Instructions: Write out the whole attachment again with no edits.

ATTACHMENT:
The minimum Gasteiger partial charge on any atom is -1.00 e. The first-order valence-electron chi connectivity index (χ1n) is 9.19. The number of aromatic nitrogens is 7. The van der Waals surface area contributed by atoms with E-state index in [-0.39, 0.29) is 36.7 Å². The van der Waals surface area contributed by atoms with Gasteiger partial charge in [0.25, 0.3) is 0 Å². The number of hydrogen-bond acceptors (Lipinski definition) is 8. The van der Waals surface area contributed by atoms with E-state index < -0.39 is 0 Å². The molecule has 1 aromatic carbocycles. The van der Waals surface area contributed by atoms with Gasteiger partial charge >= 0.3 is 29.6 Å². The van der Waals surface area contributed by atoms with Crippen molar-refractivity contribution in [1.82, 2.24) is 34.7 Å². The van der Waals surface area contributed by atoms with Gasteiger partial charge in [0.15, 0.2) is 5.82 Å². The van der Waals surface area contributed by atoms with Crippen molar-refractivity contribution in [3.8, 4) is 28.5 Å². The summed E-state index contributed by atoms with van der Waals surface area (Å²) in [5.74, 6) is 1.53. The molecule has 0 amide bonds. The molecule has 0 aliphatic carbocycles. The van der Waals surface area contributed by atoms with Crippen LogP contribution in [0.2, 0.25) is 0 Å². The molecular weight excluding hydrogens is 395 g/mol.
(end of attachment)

The minimum Gasteiger partial charge on any atom is -1.00 e. The first-order valence-electron chi connectivity index (χ1n) is 9.19. The number of aromatic nitrogens is 7. The van der Waals surface area contributed by atoms with E-state index in [-0.39, 0.29) is 36.7 Å². The van der Waals surface area contributed by atoms with Gasteiger partial charge in [0.25, 0.3) is 0 Å². The number of hydrogen-bond acceptors (Lipinski definition) is 8. The van der Waals surface area contributed by atoms with E-state index < -0.39 is 0 Å². The molecule has 1 aromatic carbocycles. The van der Waals surface area contributed by atoms with Gasteiger partial charge >= 0.3 is 29.6 Å². The van der Waals surface area contributed by atoms with Crippen molar-refractivity contribution in [1.82, 2.24) is 34.7 Å². The van der Waals surface area contributed by atoms with Gasteiger partial charge in [0.15, 0.2) is 5.82 Å². The van der Waals surface area contributed by atoms with Crippen molar-refractivity contribution in [3.8, 4) is 28.5 Å². The summed E-state index contributed by atoms with van der Waals surface area (Å²) in [5.74, 6) is 1.53. The molecule has 0 amide bonds. The molecule has 0 aliphatic carbocycles. The van der Waals surface area contributed by atoms with Crippen LogP contribution in [0.2, 0.25) is 0 Å². The molecular weight excluding hydrogens is 395 g/mol.